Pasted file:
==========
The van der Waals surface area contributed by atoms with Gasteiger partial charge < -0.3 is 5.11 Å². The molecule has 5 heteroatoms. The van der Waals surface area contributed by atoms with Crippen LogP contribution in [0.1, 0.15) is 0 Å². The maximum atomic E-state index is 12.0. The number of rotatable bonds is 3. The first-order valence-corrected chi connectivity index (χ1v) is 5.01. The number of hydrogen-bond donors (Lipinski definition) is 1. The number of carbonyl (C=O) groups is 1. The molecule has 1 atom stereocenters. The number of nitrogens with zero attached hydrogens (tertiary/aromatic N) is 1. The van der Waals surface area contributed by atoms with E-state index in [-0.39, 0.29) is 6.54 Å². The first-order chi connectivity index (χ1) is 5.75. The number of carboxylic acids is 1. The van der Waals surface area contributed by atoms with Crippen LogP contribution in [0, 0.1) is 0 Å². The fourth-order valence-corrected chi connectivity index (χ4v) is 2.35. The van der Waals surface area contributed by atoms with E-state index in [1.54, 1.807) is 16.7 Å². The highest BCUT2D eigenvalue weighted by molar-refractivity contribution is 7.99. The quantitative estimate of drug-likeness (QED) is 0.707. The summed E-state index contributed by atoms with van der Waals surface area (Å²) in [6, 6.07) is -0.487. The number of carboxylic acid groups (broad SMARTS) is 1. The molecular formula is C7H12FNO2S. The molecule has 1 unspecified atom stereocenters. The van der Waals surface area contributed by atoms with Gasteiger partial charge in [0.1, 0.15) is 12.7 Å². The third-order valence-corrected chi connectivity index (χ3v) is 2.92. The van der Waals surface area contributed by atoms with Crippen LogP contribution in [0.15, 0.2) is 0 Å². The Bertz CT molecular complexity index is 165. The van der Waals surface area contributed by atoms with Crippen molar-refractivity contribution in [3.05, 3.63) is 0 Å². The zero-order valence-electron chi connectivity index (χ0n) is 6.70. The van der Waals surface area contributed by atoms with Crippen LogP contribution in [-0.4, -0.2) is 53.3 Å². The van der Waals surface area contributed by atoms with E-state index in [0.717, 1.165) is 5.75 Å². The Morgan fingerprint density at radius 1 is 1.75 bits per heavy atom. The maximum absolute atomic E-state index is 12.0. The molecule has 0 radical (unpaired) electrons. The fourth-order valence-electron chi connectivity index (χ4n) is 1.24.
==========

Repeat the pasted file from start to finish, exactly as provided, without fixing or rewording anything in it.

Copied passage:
The van der Waals surface area contributed by atoms with Gasteiger partial charge < -0.3 is 5.11 Å². The molecule has 5 heteroatoms. The van der Waals surface area contributed by atoms with Crippen LogP contribution in [0.1, 0.15) is 0 Å². The maximum atomic E-state index is 12.0. The number of rotatable bonds is 3. The first-order valence-corrected chi connectivity index (χ1v) is 5.01. The number of hydrogen-bond donors (Lipinski definition) is 1. The number of carbonyl (C=O) groups is 1. The molecule has 1 atom stereocenters. The number of nitrogens with zero attached hydrogens (tertiary/aromatic N) is 1. The van der Waals surface area contributed by atoms with E-state index in [-0.39, 0.29) is 6.54 Å². The first-order chi connectivity index (χ1) is 5.75. The number of carboxylic acids is 1. The van der Waals surface area contributed by atoms with Crippen LogP contribution in [0, 0.1) is 0 Å². The fourth-order valence-corrected chi connectivity index (χ4v) is 2.35. The van der Waals surface area contributed by atoms with E-state index in [1.54, 1.807) is 16.7 Å². The highest BCUT2D eigenvalue weighted by molar-refractivity contribution is 7.99. The quantitative estimate of drug-likeness (QED) is 0.707. The summed E-state index contributed by atoms with van der Waals surface area (Å²) in [6, 6.07) is -0.487. The number of carboxylic acid groups (broad SMARTS) is 1. The molecular formula is C7H12FNO2S. The molecule has 1 unspecified atom stereocenters. The van der Waals surface area contributed by atoms with Gasteiger partial charge in [0.1, 0.15) is 12.7 Å². The third-order valence-corrected chi connectivity index (χ3v) is 2.92. The van der Waals surface area contributed by atoms with Crippen LogP contribution in [0.15, 0.2) is 0 Å². The Bertz CT molecular complexity index is 165. The van der Waals surface area contributed by atoms with Crippen molar-refractivity contribution in [3.05, 3.63) is 0 Å². The zero-order valence-electron chi connectivity index (χ0n) is 6.70. The van der Waals surface area contributed by atoms with Crippen LogP contribution in [-0.4, -0.2) is 53.3 Å². The van der Waals surface area contributed by atoms with E-state index in [0.717, 1.165) is 5.75 Å². The Morgan fingerprint density at radius 1 is 1.75 bits per heavy atom. The maximum absolute atomic E-state index is 12.0. The molecule has 0 radical (unpaired) electrons. The fourth-order valence-electron chi connectivity index (χ4n) is 1.24.